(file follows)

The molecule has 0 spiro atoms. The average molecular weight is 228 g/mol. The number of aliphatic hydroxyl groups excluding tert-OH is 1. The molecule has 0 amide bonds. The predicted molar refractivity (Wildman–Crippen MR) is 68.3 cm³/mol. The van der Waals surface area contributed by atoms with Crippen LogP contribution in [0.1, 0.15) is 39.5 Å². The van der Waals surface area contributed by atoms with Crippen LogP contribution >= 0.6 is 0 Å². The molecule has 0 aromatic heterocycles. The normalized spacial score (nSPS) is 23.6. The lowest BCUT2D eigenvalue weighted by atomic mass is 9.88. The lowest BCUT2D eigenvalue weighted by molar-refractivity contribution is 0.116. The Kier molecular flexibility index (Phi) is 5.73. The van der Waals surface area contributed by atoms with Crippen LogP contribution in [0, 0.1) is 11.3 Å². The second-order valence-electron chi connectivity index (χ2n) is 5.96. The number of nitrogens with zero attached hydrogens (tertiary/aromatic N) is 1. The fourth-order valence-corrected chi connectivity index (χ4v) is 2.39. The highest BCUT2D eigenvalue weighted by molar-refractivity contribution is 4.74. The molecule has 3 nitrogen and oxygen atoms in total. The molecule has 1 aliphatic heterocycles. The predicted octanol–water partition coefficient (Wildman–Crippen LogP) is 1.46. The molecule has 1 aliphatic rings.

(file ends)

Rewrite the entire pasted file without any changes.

The molecule has 0 spiro atoms. The average molecular weight is 228 g/mol. The number of aliphatic hydroxyl groups excluding tert-OH is 1. The molecule has 0 amide bonds. The predicted molar refractivity (Wildman–Crippen MR) is 68.3 cm³/mol. The van der Waals surface area contributed by atoms with Crippen LogP contribution in [0.1, 0.15) is 39.5 Å². The van der Waals surface area contributed by atoms with Crippen LogP contribution >= 0.6 is 0 Å². The molecule has 0 aromatic heterocycles. The normalized spacial score (nSPS) is 23.6. The lowest BCUT2D eigenvalue weighted by atomic mass is 9.88. The lowest BCUT2D eigenvalue weighted by molar-refractivity contribution is 0.116. The Kier molecular flexibility index (Phi) is 5.73. The van der Waals surface area contributed by atoms with Crippen LogP contribution in [0, 0.1) is 11.3 Å². The second-order valence-electron chi connectivity index (χ2n) is 5.96. The number of nitrogens with zero attached hydrogens (tertiary/aromatic N) is 1. The fourth-order valence-corrected chi connectivity index (χ4v) is 2.39. The highest BCUT2D eigenvalue weighted by molar-refractivity contribution is 4.74. The molecule has 3 nitrogen and oxygen atoms in total. The molecule has 1 aliphatic heterocycles. The predicted octanol–water partition coefficient (Wildman–Crippen LogP) is 1.46. The molecule has 1 aliphatic rings.